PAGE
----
2. sarvjit

    Truly, a happy little child who doesn’t utters a word has so much to teach us.

    • Sarvjit, that is so true. I am learning all over again from our grandson who is nearly 7 months old and not talking yet – but teaching us SO MUCH about joy! Thanks for being here.

  3. KJ

    To say I love this post is a gross understatement. Simple and powerful. I attended a different church this past Sunday and the message was about joy and the example joy shows to the world. I guess God’s still speaking to me on this. Thanks!

    • KJ, thanks so much for this wonderful compliment. I am so happy you like the post. I have noticed how sometimes I seem to hear many things on the same theme in a short period of time, and I always wonder if God is trying to get my attention!! If so, it works 🙂 but in any case, it makes me feel very happy that you found the post beneficial. Thanks for being here!

  4. Julia, I think you’ve answered your own question beautifully. Living a joyful life means being open, honest, caring. Those traits in turn, let people know they are safe with you.

    • Thank you, Alys! It’s so important to feel safe with a person. I know many fascinating people that I enjoy tremendously, but just don’t feel as if I can be totally myself with them. I always thought that must be more a result of my own insecurities, but whatever the reasons, I am so appreciative of those people I do feel I can relax with. I can count on them to be a source of strength to me in whatever I’m facing. It’s a gift that not everyone has, this ability to put people at ease — but those who do have it are an incomparable blessing! Thanks so much for being here with us!

      • I know what you mean, Julia. Finding those special friends that make you feel at ease is a gift. I think we give and get different things from different people, but over the years, and especially in my early years, I found it hard to relate to a lot of people. It made me feel isolated and like the oddball. Once I found my voice, my center so to speak, I was able to find more like-minded folks. It feels wonderful.

        • Yes, I think finding one’s voice has a lot to do with age and experience bringing some measure of confidence. At least it has for me. For the longest time if I didn’t relate to someone I automatically assumed it was my fault, not considering whether it could be anything unusual about them. So many of us, it seems, feel different and apart at some point in our lives. One thing I loved about living in northern California is that there seemed to be less of that type of intimidation there. Matt, for example, had much more acceptance in high school there than he did in Virginia. He wasn’t condescended to or treated like a mascot; he really was part of his community. We couldn’t go anywhere in town without hearing someone greet him enthusiastically; everyone seemed to know him. That was just part of the NorCal culture, I think. As I used to tell people, “In San Francisco, odd is beautiful.” But I think odd can be beautiful anywhere.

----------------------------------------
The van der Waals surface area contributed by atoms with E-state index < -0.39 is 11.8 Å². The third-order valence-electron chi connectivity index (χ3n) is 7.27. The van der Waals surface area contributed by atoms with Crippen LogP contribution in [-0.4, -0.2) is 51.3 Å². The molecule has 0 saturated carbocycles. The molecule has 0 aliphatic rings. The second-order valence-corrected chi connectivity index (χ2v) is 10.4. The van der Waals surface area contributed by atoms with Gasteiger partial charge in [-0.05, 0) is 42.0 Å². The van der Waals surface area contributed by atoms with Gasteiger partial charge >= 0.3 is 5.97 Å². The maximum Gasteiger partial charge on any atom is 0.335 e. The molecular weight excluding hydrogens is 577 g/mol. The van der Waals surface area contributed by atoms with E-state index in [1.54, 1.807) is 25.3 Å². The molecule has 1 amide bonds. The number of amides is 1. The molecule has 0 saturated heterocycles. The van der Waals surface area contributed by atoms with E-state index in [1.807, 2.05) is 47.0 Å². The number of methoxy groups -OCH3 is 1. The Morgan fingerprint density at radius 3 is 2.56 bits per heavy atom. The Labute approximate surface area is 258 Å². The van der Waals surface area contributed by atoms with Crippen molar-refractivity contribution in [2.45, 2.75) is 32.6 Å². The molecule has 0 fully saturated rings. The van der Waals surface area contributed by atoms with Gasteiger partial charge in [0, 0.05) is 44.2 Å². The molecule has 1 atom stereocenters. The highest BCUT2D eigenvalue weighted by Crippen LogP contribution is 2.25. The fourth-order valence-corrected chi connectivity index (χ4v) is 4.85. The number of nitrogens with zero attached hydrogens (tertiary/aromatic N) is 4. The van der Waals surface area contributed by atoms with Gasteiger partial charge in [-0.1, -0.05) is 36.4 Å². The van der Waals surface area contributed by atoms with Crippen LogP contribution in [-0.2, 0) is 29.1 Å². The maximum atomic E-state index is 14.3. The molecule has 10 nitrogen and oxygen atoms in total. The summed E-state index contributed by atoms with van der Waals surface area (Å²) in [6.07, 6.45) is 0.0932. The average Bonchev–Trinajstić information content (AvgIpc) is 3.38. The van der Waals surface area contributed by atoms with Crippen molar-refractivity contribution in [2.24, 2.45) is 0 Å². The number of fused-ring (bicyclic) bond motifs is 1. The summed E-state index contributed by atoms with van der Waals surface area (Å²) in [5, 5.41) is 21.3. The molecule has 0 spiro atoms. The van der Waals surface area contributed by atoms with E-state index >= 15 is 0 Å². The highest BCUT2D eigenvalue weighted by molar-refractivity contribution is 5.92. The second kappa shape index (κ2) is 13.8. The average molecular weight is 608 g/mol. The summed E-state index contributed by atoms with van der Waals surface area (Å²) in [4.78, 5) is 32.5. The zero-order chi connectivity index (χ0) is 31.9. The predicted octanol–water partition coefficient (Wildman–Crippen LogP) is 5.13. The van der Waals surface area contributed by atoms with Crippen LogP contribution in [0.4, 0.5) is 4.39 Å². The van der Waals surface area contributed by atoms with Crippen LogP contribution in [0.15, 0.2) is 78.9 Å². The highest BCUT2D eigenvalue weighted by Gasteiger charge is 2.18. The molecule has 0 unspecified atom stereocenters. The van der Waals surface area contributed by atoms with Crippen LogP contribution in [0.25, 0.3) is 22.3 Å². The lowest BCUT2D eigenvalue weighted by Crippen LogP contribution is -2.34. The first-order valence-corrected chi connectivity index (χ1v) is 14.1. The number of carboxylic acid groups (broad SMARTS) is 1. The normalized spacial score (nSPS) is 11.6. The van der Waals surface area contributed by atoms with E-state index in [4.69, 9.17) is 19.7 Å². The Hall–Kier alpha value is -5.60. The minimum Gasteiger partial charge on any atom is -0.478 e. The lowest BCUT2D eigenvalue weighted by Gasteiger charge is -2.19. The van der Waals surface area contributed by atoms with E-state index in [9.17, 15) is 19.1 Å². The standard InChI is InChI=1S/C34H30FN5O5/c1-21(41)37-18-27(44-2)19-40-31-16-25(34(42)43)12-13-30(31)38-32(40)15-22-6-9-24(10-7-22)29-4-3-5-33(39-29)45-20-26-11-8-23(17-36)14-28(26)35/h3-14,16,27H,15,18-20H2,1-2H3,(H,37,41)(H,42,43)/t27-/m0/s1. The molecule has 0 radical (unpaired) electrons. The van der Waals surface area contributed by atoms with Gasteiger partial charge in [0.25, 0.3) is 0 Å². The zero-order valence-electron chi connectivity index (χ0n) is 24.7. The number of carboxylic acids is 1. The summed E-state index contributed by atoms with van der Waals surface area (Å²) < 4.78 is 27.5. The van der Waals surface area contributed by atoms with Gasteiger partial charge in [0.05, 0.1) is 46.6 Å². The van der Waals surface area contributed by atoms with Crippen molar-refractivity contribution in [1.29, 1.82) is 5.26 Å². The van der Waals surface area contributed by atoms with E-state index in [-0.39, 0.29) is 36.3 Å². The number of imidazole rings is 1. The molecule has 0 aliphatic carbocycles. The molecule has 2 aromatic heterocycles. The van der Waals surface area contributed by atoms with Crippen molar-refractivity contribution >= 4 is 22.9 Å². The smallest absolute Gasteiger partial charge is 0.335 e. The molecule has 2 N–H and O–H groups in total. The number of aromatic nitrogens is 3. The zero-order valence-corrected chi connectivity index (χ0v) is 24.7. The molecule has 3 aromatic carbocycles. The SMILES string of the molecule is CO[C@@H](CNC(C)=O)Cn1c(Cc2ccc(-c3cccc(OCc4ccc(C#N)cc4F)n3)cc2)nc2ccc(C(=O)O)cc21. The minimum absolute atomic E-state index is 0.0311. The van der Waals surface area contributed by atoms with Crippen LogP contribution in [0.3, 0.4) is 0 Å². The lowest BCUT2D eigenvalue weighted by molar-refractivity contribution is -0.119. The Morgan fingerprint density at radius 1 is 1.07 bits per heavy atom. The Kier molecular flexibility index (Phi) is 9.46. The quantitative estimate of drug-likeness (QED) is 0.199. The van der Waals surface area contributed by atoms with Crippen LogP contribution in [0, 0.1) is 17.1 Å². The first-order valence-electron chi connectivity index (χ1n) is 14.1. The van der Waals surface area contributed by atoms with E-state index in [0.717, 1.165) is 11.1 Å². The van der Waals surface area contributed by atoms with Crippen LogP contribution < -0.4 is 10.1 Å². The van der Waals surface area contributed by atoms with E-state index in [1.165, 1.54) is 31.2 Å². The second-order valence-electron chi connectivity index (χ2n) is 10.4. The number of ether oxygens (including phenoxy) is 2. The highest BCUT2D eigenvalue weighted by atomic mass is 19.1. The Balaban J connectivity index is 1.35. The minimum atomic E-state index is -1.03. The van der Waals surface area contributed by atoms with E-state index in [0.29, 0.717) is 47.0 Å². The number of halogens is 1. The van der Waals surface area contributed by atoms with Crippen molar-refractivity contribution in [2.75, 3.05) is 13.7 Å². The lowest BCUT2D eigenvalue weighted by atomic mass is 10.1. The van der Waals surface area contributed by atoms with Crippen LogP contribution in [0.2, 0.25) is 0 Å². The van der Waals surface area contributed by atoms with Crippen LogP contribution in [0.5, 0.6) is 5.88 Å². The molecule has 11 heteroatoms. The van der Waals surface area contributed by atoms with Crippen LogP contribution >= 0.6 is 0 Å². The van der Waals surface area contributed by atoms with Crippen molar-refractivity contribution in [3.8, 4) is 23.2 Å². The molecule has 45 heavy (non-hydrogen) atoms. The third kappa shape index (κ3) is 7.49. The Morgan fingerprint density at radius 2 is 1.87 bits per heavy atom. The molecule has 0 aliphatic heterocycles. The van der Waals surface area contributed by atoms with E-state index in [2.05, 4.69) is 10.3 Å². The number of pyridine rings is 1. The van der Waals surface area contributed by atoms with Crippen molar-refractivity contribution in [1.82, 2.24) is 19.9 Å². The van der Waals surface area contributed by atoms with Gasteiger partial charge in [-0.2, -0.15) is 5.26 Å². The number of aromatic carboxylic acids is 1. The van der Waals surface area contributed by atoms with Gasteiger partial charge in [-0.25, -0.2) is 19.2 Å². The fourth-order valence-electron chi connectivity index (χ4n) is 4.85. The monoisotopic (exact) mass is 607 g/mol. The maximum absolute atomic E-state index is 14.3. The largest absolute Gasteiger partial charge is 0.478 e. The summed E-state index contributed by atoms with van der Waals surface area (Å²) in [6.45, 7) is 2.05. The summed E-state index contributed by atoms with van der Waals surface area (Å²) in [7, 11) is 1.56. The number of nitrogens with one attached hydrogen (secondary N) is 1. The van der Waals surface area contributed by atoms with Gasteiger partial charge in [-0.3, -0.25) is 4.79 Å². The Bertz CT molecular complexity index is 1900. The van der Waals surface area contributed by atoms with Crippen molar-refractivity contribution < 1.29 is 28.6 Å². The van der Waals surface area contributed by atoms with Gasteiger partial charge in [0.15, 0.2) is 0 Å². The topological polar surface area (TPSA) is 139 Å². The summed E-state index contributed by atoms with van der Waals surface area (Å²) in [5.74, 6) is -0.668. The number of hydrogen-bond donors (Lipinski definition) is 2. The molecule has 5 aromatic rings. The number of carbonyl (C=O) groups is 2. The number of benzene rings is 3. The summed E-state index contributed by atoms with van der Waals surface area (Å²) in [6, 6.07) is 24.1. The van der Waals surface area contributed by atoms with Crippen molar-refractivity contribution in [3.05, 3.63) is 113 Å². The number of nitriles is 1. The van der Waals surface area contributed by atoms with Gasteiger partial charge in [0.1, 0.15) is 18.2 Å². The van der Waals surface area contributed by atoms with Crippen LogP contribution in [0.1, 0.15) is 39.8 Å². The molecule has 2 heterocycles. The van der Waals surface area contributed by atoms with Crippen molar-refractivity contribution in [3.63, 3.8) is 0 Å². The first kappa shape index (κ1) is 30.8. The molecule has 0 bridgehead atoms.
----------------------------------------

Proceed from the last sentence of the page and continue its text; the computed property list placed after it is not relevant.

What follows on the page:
• Odd *should* be beautiful everywhere. Living within a diverse community breeds acceptance and conversely, living in a homogenous society limits ones exposure to a variety of people. We come in all shapes and sizes. My hope is that one day the world can embrace ‘different’ as they do the ‘norm.’

            • Yes, I always wonder what talents, gifts and ideas are never developed because people are so afraid of being laughed at, put down or snubbed. It seems to me that more people than not have had times when they felt intimidated or ostracized, even if others didn’t realize it. I think basic kindness and courtesy can go a long way toward healing those types of hurt.

  5. Sheila

    Julia, your blog is a diary when I go back to read one year ago. I’d forgotten the time frame of Bill’s second round of chemo. It’s hard to believe the many things that have happened to us in the course of these months. I have found so much hope, strength, and love here. Your writings are so beautiful, my friend! 🙂

    • Sheila, thanks so much! It’s amazing what we forget if we don’t have photos and/or writing to remind us. When I find things I’ve written years ago, I hardly remember any of it. Maybe that’s a good thing, but I want to hold on to the happy memories! I’m so glad you enjoy the blog. It has been wonderful to visit with you here all these months.

  6. And here you are doing that – radiating joy. It is not easy, though. I wonder why we choose to hurt others even when we know it is kind and compassionate words that will soothe both the parties. Is it our attempt to sound smarter and superior? Whatever it be it never succeeds. Found this video interesting:
    There are many contradictory sayings – when some remind us to speak our feelings out others want us to sugarcoat them. Anyway let us go for the one that spreads no ill feelings!